Even though over half of current fully trained doctors are in primary care, only 32% of UK medical graduates now enter general practice.18 It is hard to recruit general practitioners in some parts of the country, especially in inner city practices with intensive case loads.19 The work of general practitioners could be augmented by allowing them to supervise physician assistants, who could be the first contact in minor illness and injury in the same way that some practices currently employ nurse practitioners, physiotherapists, and others. 20 21 Patients would need to be convinced that they were getting at least as good a service from the expanded team. As with nurse practitioners, the high level of patient satisfaction from care delivered by physician assistants is achieved partly by allowing them to spend more time with each patient.22
There is little doubt that physician assistants are highly trained and able to function with a considerable level of competence. This is hardly surprising after what, in some centres, is six years of training. The training for doctors in the United Kingdom is among the shortest of all European countries, and even shorter courses are proposed.1 The costs of offering higher education programmes for US-style physician assistants are therefore unlikely to be much less than those incurred for the undergraduate training of doctors. The question is whether it will be quicker, cheaper, and more feasible to train physician assistants than to implement the current proposed solutions for primary care: training more doctors and increasing recruitment into general practice. Physician assistants in the United States have higher starting salaries than newly qualified doctors entering postgraduate training but do not progress thereafter to the high salaries enjoyed by senior medical staff (table 2).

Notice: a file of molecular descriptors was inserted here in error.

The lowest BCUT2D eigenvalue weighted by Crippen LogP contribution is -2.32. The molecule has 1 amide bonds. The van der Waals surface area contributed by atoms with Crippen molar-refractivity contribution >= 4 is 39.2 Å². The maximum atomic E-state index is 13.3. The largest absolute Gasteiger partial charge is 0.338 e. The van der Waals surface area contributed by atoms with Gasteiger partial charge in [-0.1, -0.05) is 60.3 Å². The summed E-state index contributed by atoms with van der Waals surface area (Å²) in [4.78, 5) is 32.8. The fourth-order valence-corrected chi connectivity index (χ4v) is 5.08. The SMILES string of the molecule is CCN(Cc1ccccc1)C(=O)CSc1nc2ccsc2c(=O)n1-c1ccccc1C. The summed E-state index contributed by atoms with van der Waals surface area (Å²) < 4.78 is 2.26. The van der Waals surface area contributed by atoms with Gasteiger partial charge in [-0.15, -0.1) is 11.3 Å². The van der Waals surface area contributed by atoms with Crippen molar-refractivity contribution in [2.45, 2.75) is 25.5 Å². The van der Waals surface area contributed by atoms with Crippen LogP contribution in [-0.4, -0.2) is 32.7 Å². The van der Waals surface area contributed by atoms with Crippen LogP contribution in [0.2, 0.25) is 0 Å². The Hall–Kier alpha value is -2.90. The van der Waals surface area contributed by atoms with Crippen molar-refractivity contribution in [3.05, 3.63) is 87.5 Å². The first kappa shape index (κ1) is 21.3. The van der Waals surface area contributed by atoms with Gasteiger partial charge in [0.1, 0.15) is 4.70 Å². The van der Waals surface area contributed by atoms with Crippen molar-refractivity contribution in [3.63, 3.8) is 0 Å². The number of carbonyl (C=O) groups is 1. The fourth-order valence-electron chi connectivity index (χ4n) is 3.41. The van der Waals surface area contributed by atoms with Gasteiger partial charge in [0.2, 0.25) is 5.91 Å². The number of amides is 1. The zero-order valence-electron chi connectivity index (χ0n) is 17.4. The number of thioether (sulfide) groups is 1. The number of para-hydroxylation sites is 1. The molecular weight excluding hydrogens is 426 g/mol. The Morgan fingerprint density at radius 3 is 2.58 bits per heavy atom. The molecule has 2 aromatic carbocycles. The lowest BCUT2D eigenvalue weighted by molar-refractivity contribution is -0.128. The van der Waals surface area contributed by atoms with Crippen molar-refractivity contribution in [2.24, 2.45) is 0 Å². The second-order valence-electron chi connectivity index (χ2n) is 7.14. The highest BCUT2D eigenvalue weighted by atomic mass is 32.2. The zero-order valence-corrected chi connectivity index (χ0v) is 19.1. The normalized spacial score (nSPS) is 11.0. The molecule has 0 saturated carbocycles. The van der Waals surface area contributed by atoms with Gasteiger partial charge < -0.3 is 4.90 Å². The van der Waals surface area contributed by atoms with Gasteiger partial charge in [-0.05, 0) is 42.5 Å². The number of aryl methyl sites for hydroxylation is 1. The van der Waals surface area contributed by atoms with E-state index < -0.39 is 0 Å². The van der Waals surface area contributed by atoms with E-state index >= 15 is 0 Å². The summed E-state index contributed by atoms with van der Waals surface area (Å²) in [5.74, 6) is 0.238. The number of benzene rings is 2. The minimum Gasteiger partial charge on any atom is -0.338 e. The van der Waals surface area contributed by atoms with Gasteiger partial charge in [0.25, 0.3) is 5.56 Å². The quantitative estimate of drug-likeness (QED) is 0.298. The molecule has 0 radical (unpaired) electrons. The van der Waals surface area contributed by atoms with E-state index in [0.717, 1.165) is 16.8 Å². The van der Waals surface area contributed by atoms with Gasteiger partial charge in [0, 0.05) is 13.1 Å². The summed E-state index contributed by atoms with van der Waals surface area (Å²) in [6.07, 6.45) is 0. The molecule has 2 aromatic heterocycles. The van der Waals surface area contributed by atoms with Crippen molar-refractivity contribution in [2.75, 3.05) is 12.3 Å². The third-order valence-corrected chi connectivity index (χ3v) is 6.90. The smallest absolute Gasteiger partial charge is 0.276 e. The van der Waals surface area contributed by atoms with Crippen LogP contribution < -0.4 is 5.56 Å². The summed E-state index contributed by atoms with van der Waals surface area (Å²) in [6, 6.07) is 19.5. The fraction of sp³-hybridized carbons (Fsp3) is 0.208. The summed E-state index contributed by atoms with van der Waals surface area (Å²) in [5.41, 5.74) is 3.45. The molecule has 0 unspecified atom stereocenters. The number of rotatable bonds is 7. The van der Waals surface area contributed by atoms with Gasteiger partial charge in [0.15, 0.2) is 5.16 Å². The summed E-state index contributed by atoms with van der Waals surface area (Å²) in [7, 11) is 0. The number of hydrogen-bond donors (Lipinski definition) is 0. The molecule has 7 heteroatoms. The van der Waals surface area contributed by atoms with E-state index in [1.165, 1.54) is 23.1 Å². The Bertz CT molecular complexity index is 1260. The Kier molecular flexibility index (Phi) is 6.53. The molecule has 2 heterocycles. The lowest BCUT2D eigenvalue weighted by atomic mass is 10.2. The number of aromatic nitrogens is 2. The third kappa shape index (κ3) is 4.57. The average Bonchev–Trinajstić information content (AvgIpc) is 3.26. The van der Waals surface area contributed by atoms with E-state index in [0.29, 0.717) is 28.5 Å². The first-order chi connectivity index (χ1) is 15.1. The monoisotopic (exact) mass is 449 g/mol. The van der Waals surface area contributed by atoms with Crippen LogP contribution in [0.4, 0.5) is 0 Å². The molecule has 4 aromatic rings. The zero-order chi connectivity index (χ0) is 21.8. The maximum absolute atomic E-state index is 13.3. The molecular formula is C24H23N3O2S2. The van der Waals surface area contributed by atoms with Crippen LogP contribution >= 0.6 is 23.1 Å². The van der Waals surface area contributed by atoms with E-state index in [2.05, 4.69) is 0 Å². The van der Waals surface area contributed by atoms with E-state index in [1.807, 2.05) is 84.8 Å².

Reduction in junior doctors' hours has massive implications for provision of services in hospitals; junior doctors provide the middle level of secondary care. Reduced hours, national restrictions on numbers of training posts allowed, and the hidden costs of providing supervision and education for trainees have encouraged the creation of a variety of mid-level non-training posts. This is generally recognised as being an unsatisfactory solution. Initiatives for training clerical and healthcare staff to perform administrative and technical tasks previously performed by junior doctors have been developed in some places to alleviate the pressure on junior doctors' hours and intensity of work. Wider use of nurse practitioners is a common solution but results in a depleted general nursing pool.25
Employing physician assistants would be another way to fill the gap. At service level, the roles of physician assistants in the United States are comparable to those of senior house officers, early specialist registrars, or general practice registrars in the United Kingdom. The NHS Plan for England (para 8.18 and 8.24) restates the policy of moving service from being led by consultants to being delivered by consultants.1 Replacing junior doctors with other “juniors” will not achieve this. On the other hand, replacing doctors in training with fully trained professionals could be seen as improving patient care.
A striking feature of US physician assistants is their professional identity and commitment. This may be based on a conscious decision at entry to training to opt for an alternative career style. It has been suggested that restricted career progress is the main reason for turnover of senior physician assistants.16 Physician assistants wishing to retrain as doctors are given no recognition of their existing knowledge and skills and have to complete the entire medical school course. This is in contrast to emerging UK policy that supports staff switching careers and paths of training more easily than is currently possible (NHS Plan, para 9.18). 1 3
The total pool of healthcare workers